We’re well into December of 2016, and publications are announcing their best-of-the-year lists for TV. Game of Thrones Season 6 nabbed spots on many. Here’s a sampling:
TV Line gave Game of Thrones Season 6 the Number One spot on its list of 10 Best Dramas.
Showrunners David Benioff and D.B. Weiss continue to shift the key players of Westeros around like chess pieces, but it’s the women who made the boldest moves this year, from the swashbuckling Arya to a newly assertive Sansa to the Mother of Dragons herself, Daenerys Targaryen, burning her enemies alive and setting sail for the ultimate battle to come.
It’s at the top of Empire‘s list as well.
In such an eventful ten hours, it’s hard to pick a highlight: the Hodor reveal was heartbreakingly constructed; the finale had more deaths than a Riverlands wedding reception; the Battle of the Bastards rivals any cinematic battle; and frankly the whole thing boasts such rich attention-to-detail, such clever long-game plotting and such richly textured characters that very little recently seen on the big or small screen even comes close.
It’s Digital Spy‘s #2 show of the year, losing out only to the BBC’s The Night Manager.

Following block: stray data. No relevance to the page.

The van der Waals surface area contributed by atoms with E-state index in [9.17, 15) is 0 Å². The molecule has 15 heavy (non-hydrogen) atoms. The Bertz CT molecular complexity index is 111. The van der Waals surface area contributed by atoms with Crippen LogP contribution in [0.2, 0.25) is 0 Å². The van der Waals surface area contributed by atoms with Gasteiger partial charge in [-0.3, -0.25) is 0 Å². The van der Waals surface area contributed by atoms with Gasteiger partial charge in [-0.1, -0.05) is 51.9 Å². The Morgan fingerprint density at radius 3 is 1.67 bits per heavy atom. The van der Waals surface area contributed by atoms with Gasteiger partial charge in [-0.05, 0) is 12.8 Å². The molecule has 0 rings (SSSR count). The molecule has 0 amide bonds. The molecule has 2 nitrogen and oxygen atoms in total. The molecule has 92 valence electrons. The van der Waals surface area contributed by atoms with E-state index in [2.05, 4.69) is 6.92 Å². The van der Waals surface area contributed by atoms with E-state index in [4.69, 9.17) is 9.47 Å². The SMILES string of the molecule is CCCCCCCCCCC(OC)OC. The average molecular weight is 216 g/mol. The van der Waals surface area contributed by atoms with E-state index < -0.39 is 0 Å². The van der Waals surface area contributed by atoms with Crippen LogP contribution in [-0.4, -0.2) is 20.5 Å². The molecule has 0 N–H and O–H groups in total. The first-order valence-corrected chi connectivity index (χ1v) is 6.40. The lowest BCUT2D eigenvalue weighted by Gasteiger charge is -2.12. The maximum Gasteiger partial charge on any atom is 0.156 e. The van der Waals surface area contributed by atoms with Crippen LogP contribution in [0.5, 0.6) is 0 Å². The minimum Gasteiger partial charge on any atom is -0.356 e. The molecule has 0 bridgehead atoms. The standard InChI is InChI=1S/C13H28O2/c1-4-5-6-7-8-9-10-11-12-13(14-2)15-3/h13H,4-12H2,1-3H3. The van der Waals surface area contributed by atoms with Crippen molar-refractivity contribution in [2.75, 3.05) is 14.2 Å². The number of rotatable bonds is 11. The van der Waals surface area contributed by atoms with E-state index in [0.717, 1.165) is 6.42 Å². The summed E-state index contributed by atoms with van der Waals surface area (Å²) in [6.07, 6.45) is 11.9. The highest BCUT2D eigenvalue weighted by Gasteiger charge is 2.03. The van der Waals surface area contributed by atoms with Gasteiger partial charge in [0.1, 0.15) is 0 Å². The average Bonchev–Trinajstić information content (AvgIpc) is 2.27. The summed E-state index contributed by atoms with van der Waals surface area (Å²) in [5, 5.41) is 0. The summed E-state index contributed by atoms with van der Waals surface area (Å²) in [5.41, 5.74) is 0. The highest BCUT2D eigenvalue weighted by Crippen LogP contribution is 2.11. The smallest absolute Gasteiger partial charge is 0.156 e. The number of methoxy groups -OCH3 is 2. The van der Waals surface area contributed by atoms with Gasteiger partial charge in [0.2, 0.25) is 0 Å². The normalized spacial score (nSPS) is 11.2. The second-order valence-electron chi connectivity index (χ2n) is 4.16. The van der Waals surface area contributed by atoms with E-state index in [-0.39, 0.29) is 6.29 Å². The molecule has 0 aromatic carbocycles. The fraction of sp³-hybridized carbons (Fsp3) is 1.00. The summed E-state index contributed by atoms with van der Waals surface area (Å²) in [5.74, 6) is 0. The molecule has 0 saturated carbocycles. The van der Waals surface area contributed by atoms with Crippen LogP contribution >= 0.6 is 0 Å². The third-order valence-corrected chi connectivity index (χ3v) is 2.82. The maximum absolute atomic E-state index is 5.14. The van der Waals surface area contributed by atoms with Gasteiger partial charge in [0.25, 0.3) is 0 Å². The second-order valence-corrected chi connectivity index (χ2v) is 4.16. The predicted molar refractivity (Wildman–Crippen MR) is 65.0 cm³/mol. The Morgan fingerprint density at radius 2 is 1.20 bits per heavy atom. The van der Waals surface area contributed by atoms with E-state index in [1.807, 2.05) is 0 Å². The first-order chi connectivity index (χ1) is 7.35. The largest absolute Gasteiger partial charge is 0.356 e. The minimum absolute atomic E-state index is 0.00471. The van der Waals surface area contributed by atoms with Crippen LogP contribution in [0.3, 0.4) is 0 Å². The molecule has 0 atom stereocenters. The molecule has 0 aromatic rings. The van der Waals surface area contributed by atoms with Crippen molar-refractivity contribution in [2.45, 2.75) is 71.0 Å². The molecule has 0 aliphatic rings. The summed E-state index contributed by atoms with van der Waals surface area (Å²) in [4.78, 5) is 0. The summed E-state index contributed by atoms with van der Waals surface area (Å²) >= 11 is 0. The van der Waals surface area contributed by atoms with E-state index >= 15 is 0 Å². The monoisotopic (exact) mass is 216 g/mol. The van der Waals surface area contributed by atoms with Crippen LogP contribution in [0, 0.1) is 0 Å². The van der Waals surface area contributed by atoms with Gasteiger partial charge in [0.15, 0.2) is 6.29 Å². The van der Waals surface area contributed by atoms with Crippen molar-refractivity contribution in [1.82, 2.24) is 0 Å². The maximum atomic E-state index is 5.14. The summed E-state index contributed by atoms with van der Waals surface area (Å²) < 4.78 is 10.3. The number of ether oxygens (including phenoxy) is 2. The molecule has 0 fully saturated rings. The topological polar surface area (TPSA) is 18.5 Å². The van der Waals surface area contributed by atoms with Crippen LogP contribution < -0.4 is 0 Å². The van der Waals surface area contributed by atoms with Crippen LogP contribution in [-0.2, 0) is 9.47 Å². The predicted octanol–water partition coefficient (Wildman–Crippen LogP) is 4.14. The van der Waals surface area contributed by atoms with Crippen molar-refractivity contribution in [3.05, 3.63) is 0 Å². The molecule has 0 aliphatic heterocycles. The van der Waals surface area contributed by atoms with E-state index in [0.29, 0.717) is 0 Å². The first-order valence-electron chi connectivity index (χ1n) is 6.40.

The epic, brutal Battle of the Bastards was, of course, a highlight – but rather than falling into its old habit of following a huge penultimate episode with a slightly limp finale, GoT then upped its game even further with a climax that was quite literally explosive. Oh, the cruel irony that we now have to endure the show’s longest hiatus yet…
It’s on The Telegraph‘s list at #2 as well, ironically beaten only by the second series of The Hollow Crown, which is the Shakespearean version of the historical events of The War of the Roses, on which George R.R. Martin originally based the story of A Song of Ice and Fire.
Returning for a wildly anticipated sixth season, Game of Thrones has not disappointed in 2016. As the leading families of the Seven Kingdoms continue to struggle for power, religious fanaticism begins to take hold in Westeros.
Rolling Stone‘s put the season at #7 on its list of 20 Best TV Shows of 2016.
Now that the TV version has lapped George R. R. Martin’s books, it’s hitting new heights – the Battle of the Bastards was its most spine-chilling, blood-gushing pageant yet. Danyaerys (sic) gets back in touch with her unchained inner dragon. Arya steps out of the House of Black and White a deadlier warrior than ever. And after everything Sansa Stark has suffered, she finally gets a chance to serve some hungry dogs a well-deserved dinner. Bon appetit.
And The Guardian put Season 6 at #21 on its huge 50-TV show list.
The sixth season was essentially more of the same – that is to say, the single greatest televised fantasy-drama in history. But many of the sedentary subplots burst into life here, and the Battle of the Bastards bloodbath became a record-breaking hour of TV.
Paste, meanwhile, took a slightly different tack did a list of the 25 best episodes from the year. “Battle of the Bastards” was #2, losing out only to BoJack Horseman’s “Fish Out of Water.”